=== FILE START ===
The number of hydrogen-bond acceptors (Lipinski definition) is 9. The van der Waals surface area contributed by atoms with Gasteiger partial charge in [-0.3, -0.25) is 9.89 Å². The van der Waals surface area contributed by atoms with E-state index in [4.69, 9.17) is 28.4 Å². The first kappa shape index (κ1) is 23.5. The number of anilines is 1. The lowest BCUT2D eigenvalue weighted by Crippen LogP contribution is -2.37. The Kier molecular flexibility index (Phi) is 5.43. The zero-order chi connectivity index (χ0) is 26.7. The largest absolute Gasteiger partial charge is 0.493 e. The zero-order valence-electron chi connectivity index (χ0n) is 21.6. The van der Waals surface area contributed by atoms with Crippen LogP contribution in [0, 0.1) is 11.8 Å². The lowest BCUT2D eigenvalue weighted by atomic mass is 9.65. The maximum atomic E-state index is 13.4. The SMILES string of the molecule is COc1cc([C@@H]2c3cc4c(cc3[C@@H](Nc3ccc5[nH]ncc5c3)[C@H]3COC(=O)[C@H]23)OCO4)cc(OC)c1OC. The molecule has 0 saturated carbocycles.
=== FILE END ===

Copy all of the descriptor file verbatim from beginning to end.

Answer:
The number of hydrogen-bond acceptors (Lipinski definition) is 9. The van der Waals surface area contributed by atoms with Gasteiger partial charge in [-0.3, -0.25) is 9.89 Å². The van der Waals surface area contributed by atoms with E-state index in [4.69, 9.17) is 28.4 Å². The first kappa shape index (κ1) is 23.5. The number of anilines is 1. The lowest BCUT2D eigenvalue weighted by Crippen LogP contribution is -2.37. The Kier molecular flexibility index (Phi) is 5.43. The zero-order chi connectivity index (χ0) is 26.7. The largest absolute Gasteiger partial charge is 0.493 e. The zero-order valence-electron chi connectivity index (χ0n) is 21.6. The van der Waals surface area contributed by atoms with Crippen LogP contribution in [0, 0.1) is 11.8 Å². The lowest BCUT2D eigenvalue weighted by atomic mass is 9.65. The maximum atomic E-state index is 13.4. The SMILES string of the molecule is COc1cc([C@@H]2c3cc4c(cc3[C@@H](Nc3ccc5[nH]ncc5c3)[C@H]3COC(=O)[C@H]23)OCO4)cc(OC)c1OC. The molecule has 0 saturated carbocycles.